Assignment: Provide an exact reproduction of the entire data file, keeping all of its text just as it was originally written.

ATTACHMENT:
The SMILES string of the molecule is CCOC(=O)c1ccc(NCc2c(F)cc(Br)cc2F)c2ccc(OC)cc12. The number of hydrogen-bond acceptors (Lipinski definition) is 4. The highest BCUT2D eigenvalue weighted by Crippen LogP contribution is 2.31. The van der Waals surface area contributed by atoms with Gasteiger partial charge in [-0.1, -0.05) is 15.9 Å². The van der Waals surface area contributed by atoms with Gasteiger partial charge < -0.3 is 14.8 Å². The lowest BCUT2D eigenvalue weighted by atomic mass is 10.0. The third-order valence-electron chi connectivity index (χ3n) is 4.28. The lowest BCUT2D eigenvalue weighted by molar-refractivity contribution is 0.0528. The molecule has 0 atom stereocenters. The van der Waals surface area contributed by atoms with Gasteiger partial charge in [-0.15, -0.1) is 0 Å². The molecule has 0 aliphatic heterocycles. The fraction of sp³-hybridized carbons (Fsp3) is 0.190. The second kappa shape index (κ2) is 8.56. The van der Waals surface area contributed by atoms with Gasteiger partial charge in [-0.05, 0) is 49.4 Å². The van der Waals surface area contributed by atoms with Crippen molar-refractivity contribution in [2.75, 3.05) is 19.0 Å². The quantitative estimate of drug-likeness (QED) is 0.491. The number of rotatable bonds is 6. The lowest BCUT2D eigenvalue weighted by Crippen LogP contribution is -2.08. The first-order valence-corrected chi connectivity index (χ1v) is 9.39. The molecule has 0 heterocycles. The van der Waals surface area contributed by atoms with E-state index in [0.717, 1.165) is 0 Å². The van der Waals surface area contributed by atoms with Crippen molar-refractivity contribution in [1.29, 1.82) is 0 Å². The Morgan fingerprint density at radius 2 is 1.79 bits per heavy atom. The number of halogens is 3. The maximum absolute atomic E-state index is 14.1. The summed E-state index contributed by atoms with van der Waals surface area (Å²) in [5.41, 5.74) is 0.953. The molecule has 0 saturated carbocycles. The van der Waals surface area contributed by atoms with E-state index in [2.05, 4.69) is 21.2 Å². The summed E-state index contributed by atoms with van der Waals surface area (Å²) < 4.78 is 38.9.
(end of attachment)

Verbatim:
The SMILES string of the molecule is CCOC(=O)c1ccc(NCc2c(F)cc(Br)cc2F)c2ccc(OC)cc12. The number of hydrogen-bond acceptors (Lipinski definition) is 4. The highest BCUT2D eigenvalue weighted by Crippen LogP contribution is 2.31. The van der Waals surface area contributed by atoms with Gasteiger partial charge in [-0.1, -0.05) is 15.9 Å². The van der Waals surface area contributed by atoms with Gasteiger partial charge < -0.3 is 14.8 Å². The lowest BCUT2D eigenvalue weighted by atomic mass is 10.0. The third-order valence-electron chi connectivity index (χ3n) is 4.28. The lowest BCUT2D eigenvalue weighted by molar-refractivity contribution is 0.0528. The molecule has 0 atom stereocenters. The van der Waals surface area contributed by atoms with Gasteiger partial charge in [-0.15, -0.1) is 0 Å². The molecule has 0 aliphatic heterocycles. The fraction of sp³-hybridized carbons (Fsp3) is 0.190. The second kappa shape index (κ2) is 8.56. The van der Waals surface area contributed by atoms with Gasteiger partial charge in [-0.05, 0) is 49.4 Å². The van der Waals surface area contributed by atoms with Crippen molar-refractivity contribution in [2.75, 3.05) is 19.0 Å². The quantitative estimate of drug-likeness (QED) is 0.491. The number of rotatable bonds is 6. The lowest BCUT2D eigenvalue weighted by Crippen LogP contribution is -2.08. The first-order valence-corrected chi connectivity index (χ1v) is 9.39. The molecule has 0 heterocycles. The van der Waals surface area contributed by atoms with E-state index in [0.717, 1.165) is 0 Å². The van der Waals surface area contributed by atoms with Crippen molar-refractivity contribution in [1.29, 1.82) is 0 Å². The Morgan fingerprint density at radius 2 is 1.79 bits per heavy atom. The number of halogens is 3. The maximum absolute atomic E-state index is 14.1. The summed E-state index contributed by atoms with van der Waals surface area (Å²) in [5.41, 5.74) is 0.953. The molecule has 0 saturated carbocycles. The van der Waals surface area contributed by atoms with E-state index in [2.05, 4.69) is 21.2 Å². The summed E-state index contributed by atoms with van der Waals surface area (Å²) < 4.78 is 38.9.